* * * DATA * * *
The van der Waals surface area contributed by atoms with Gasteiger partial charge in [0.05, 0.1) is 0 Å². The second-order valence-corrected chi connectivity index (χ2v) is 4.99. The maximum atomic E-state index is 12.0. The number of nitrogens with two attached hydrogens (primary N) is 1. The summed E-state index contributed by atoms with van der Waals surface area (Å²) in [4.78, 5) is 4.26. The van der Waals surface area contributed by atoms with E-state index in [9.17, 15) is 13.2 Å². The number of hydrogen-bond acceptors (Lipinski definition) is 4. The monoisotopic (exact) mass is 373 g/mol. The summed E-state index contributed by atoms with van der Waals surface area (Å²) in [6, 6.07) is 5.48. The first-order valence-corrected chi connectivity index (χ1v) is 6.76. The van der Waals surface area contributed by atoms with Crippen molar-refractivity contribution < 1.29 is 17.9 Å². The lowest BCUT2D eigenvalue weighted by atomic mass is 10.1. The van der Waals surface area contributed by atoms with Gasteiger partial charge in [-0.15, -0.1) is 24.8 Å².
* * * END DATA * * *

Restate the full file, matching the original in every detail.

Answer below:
The van der Waals surface area contributed by atoms with Gasteiger partial charge in [0.05, 0.1) is 0 Å². The second-order valence-corrected chi connectivity index (χ2v) is 4.99. The maximum atomic E-state index is 12.0. The number of nitrogens with two attached hydrogens (primary N) is 1. The summed E-state index contributed by atoms with van der Waals surface area (Å²) in [4.78, 5) is 4.26. The van der Waals surface area contributed by atoms with E-state index in [9.17, 15) is 13.2 Å². The number of hydrogen-bond acceptors (Lipinski definition) is 4. The monoisotopic (exact) mass is 373 g/mol. The summed E-state index contributed by atoms with van der Waals surface area (Å²) in [6, 6.07) is 5.48. The first-order valence-corrected chi connectivity index (χ1v) is 6.76. The van der Waals surface area contributed by atoms with Crippen molar-refractivity contribution < 1.29 is 17.9 Å². The lowest BCUT2D eigenvalue weighted by atomic mass is 10.1. The van der Waals surface area contributed by atoms with Gasteiger partial charge in [-0.15, -0.1) is 24.8 Å².